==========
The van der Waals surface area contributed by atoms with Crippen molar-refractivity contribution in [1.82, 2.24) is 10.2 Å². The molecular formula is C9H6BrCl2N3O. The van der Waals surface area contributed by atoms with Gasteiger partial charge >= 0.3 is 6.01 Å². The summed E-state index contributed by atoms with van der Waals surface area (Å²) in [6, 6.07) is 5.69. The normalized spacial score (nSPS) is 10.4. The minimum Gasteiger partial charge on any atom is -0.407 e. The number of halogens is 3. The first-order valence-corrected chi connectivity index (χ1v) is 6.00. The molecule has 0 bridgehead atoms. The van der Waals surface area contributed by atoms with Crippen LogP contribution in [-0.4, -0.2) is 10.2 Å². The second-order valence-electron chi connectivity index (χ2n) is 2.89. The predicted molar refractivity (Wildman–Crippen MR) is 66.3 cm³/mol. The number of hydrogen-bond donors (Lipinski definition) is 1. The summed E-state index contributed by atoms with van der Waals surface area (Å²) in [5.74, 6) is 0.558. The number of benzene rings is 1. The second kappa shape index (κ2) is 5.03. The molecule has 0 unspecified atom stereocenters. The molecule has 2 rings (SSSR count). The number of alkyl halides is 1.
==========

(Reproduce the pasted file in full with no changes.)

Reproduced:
The van der Waals surface area contributed by atoms with Crippen molar-refractivity contribution in [1.82, 2.24) is 10.2 Å². The molecular formula is C9H6BrCl2N3O. The van der Waals surface area contributed by atoms with Gasteiger partial charge >= 0.3 is 6.01 Å². The summed E-state index contributed by atoms with van der Waals surface area (Å²) in [6, 6.07) is 5.69. The normalized spacial score (nSPS) is 10.4. The minimum Gasteiger partial charge on any atom is -0.407 e. The number of halogens is 3. The first-order valence-corrected chi connectivity index (χ1v) is 6.00. The molecule has 0 bridgehead atoms. The van der Waals surface area contributed by atoms with Crippen LogP contribution in [-0.4, -0.2) is 10.2 Å². The second-order valence-electron chi connectivity index (χ2n) is 2.89. The predicted molar refractivity (Wildman–Crippen MR) is 66.3 cm³/mol. The number of hydrogen-bond donors (Lipinski definition) is 1. The summed E-state index contributed by atoms with van der Waals surface area (Å²) in [5.74, 6) is 0.558. The number of benzene rings is 1. The second kappa shape index (κ2) is 5.03. The molecule has 0 unspecified atom stereocenters. The molecule has 2 rings (SSSR count). The number of alkyl halides is 1.